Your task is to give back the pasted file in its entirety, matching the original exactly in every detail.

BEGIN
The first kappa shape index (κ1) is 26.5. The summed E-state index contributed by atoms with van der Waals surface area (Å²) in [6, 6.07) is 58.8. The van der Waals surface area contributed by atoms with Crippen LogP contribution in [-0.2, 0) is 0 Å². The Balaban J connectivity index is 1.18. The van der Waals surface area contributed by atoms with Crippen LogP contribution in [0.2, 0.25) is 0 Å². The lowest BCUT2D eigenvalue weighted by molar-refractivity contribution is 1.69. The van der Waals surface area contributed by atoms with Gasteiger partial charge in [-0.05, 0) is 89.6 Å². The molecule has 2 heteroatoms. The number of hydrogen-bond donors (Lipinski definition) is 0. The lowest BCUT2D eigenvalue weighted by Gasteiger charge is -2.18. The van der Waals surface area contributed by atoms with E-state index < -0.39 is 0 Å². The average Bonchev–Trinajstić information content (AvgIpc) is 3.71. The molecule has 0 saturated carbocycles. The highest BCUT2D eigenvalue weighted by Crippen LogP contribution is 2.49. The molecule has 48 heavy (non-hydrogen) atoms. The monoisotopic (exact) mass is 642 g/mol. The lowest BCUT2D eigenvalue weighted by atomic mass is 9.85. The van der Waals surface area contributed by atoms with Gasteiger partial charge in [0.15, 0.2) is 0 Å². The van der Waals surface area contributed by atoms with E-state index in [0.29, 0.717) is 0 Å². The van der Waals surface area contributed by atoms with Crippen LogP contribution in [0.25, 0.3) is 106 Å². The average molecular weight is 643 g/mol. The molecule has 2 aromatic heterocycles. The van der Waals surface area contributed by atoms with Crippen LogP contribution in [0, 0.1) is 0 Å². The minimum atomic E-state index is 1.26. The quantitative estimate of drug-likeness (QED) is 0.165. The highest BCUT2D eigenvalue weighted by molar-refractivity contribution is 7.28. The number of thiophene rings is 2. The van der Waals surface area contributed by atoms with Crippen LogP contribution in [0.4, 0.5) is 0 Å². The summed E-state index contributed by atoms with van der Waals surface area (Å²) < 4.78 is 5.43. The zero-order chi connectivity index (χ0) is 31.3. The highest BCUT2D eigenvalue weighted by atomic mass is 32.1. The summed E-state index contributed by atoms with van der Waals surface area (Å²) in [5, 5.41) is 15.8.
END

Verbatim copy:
The first kappa shape index (κ1) is 26.5. The summed E-state index contributed by atoms with van der Waals surface area (Å²) in [6, 6.07) is 58.8. The van der Waals surface area contributed by atoms with Crippen LogP contribution in [-0.2, 0) is 0 Å². The Balaban J connectivity index is 1.18. The van der Waals surface area contributed by atoms with Crippen LogP contribution in [0.2, 0.25) is 0 Å². The lowest BCUT2D eigenvalue weighted by molar-refractivity contribution is 1.69. The van der Waals surface area contributed by atoms with Gasteiger partial charge in [-0.05, 0) is 89.6 Å². The molecule has 2 heteroatoms. The number of hydrogen-bond donors (Lipinski definition) is 0. The lowest BCUT2D eigenvalue weighted by Gasteiger charge is -2.18. The van der Waals surface area contributed by atoms with E-state index < -0.39 is 0 Å². The average Bonchev–Trinajstić information content (AvgIpc) is 3.71. The molecule has 0 saturated carbocycles. The highest BCUT2D eigenvalue weighted by Crippen LogP contribution is 2.49. The molecule has 48 heavy (non-hydrogen) atoms. The monoisotopic (exact) mass is 642 g/mol. The lowest BCUT2D eigenvalue weighted by atomic mass is 9.85. The van der Waals surface area contributed by atoms with Gasteiger partial charge in [0.15, 0.2) is 0 Å². The van der Waals surface area contributed by atoms with E-state index in [0.29, 0.717) is 0 Å². The van der Waals surface area contributed by atoms with Crippen LogP contribution in [0.25, 0.3) is 106 Å². The average molecular weight is 643 g/mol. The molecule has 2 aromatic heterocycles. The van der Waals surface area contributed by atoms with Crippen LogP contribution in [0, 0.1) is 0 Å². The minimum atomic E-state index is 1.26. The quantitative estimate of drug-likeness (QED) is 0.165. The highest BCUT2D eigenvalue weighted by molar-refractivity contribution is 7.28. The number of thiophene rings is 2. The van der Waals surface area contributed by atoms with Crippen LogP contribution in [0.4, 0.5) is 0 Å². The summed E-state index contributed by atoms with van der Waals surface area (Å²) < 4.78 is 5.43. The zero-order chi connectivity index (χ0) is 31.3. The highest BCUT2D eigenvalue weighted by atomic mass is 32.1. The summed E-state index contributed by atoms with van der Waals surface area (Å²) in [5, 5.41) is 15.8.